Michael Brown on Why Do 1 in 6 Gen Z Adults Identify as LGBT?

One of the early gay activist talking points was that 1 in 10 people were gay, even though the activists knew this was not true. That’s why it was significant when, in 2011, demographer Gary Gates, himself gay, “released a review of population-based surveys on the topic, estimating that 3.5% of adults in the United States identify as lesbian, gay, or bisexual, with bisexuals making up a slight majority of that figure.”

Other surveys came to similar conclusions, and even as recently as 2017, a Gallup poll put the total percentage of Americans who identify as LGBT at 4.5%. The newest Gallup poll, however, puts that number at 5.6%.

More strikingly, the poll indicates that 1 out of every 6 generation Z adults (meaning over 16% of those aged 18-23) identifies as LGBT. How can this be?

Additionally, “More than half of LGBT adults (54.6%) identify as bisexual. About a quarter (24.5%) say they are gay, with 11.7% identifying as lesbian and 11.3% as transgender. An additional 3.3% volunteer another non-heterosexual preference or term to describe their sexual orientation, such as queer or same-gender-loving. . . .

“Rebasing these percentages to represent their share of the U.S. adult population finds 3.1% of Americans identifying as bisexual, 1.4% as gay, 0.7% as lesbian and 0.6% as transgender.”

So, looking at this evidence, it would appear that, outside of 18-23 year-olds, there is no major change in the overall population that identifies as LGBT. Why, then, such a dramatic shift among these young adults?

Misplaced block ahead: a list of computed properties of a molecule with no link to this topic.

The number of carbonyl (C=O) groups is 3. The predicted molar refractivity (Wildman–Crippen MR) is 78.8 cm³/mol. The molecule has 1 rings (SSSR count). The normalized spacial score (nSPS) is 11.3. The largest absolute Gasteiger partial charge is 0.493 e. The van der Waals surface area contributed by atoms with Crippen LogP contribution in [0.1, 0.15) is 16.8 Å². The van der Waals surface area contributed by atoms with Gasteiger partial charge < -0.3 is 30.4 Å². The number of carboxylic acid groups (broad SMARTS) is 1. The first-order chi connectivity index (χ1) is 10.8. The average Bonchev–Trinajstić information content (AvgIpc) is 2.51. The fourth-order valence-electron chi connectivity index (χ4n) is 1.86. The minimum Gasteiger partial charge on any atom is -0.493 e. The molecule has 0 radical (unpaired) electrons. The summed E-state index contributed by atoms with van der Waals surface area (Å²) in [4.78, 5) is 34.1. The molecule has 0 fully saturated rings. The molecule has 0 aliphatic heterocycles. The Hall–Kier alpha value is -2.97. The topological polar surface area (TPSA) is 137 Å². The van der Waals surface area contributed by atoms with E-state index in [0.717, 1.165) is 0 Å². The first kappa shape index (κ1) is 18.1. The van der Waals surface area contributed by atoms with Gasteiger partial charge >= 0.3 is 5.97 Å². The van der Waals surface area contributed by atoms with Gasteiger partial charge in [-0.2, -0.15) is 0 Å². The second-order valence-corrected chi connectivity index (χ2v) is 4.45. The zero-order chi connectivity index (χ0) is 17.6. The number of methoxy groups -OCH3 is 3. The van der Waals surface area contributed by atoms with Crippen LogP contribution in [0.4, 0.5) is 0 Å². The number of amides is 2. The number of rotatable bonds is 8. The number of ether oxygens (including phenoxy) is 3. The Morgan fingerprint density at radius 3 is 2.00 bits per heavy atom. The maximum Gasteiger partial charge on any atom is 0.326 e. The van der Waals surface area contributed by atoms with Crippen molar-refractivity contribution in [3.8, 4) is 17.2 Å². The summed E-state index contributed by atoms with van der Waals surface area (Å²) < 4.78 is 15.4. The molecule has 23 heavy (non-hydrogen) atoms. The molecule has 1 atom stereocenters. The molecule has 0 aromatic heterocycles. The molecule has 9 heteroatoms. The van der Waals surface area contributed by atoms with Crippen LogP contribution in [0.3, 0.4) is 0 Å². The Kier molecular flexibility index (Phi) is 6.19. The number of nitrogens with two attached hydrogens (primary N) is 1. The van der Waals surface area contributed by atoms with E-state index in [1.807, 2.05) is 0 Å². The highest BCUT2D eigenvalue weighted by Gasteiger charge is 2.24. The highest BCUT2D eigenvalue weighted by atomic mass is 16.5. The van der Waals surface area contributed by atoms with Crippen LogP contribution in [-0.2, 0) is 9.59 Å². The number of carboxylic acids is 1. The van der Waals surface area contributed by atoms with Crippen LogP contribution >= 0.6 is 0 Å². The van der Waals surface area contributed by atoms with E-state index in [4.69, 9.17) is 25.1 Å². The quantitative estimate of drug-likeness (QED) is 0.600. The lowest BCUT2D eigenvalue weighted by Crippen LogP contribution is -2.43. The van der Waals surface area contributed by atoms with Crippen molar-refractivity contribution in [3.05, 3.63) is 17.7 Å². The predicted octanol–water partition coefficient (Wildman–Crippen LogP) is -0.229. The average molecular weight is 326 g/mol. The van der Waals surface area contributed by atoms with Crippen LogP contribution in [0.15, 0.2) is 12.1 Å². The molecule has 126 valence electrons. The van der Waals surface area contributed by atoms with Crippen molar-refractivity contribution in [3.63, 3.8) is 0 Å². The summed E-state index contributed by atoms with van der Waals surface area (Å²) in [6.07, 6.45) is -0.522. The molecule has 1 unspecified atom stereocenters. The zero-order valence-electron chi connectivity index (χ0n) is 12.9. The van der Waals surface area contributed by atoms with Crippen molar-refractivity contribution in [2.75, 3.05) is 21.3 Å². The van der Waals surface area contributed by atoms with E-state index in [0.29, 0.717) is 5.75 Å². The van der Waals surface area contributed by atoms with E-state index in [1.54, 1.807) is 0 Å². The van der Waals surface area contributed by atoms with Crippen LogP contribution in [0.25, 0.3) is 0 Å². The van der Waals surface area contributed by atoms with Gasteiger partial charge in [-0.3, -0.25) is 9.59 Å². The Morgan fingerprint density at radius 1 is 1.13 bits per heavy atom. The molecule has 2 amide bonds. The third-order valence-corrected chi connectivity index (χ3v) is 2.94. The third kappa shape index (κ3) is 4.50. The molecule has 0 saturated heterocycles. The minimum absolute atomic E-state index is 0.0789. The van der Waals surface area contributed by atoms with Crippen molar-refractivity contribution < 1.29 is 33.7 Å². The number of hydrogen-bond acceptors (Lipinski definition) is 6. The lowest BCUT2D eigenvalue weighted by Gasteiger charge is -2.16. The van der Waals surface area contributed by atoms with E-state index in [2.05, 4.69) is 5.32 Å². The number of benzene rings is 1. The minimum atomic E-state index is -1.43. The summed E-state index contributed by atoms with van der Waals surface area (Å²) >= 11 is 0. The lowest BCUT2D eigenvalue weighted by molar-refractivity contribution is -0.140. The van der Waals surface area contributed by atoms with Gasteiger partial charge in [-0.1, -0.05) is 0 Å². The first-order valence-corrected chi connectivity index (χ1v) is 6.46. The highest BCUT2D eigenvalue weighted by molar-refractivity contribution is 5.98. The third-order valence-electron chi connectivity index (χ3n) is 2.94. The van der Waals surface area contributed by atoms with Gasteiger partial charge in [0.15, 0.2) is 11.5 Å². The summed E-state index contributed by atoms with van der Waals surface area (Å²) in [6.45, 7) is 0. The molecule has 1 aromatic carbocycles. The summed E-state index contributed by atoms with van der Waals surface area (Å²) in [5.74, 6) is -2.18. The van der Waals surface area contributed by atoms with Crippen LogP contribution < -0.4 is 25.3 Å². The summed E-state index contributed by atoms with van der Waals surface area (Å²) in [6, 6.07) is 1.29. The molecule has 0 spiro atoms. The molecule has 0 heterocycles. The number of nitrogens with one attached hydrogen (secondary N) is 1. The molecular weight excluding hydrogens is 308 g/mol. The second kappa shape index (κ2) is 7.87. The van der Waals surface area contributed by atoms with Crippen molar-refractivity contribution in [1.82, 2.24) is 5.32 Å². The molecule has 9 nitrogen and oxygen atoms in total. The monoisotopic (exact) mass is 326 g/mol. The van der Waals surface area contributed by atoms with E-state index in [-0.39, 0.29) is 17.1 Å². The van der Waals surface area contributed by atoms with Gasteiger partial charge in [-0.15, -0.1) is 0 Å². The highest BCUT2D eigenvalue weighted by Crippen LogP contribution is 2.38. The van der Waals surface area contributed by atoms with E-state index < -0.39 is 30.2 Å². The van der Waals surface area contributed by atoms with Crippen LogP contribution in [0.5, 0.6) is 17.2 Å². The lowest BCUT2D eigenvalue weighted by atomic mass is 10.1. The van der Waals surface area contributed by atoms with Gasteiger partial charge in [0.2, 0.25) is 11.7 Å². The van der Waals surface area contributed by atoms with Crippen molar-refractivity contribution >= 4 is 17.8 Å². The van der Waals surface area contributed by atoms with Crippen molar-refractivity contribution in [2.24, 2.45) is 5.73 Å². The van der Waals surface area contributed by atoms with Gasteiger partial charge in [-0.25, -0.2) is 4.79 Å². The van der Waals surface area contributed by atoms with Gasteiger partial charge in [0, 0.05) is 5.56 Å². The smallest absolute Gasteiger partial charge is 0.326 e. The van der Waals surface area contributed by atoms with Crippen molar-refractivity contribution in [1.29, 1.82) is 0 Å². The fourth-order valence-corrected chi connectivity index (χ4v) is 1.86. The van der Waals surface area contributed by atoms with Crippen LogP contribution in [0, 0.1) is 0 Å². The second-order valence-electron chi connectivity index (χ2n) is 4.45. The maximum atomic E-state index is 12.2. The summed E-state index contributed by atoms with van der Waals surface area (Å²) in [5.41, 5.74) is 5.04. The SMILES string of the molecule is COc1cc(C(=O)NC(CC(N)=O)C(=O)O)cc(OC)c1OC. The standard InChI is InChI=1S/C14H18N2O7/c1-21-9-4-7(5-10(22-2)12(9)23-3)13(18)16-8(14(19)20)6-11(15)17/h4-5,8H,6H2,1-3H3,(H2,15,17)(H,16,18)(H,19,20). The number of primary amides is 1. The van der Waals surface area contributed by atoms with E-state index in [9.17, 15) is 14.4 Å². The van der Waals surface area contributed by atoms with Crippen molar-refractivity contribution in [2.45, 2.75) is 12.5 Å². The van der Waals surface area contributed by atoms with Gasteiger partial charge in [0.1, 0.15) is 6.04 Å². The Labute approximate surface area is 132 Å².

There are two likely explanations.

One is that, in the past, a large percentage of those who felt that they were LGBT hid their identities. Now, they feel freer to be out and proud.

The second possibility is that they are being influenced by the society around them, and so they perceive themselves to be gay or lesbian or bisexual or transgender at a much higher rate. This would suggest that LGBT identity is not simply inborn and innate. It can simply be a matter of perception.

Which explanation is correct?

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SOURCE: AskDrBrown.org, Michael Brown

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Dr. Michael Brown (www.askdrbrown.org) is the host of the nationally syndicated Line of Fire radio program.  He holds a Ph.D. in Near Eastern Languages and Literatures from New York University and has served as a professor at a number of seminaries. He is the author of 40 books.  Connect with him on FacebookTwitter, or YouTube.

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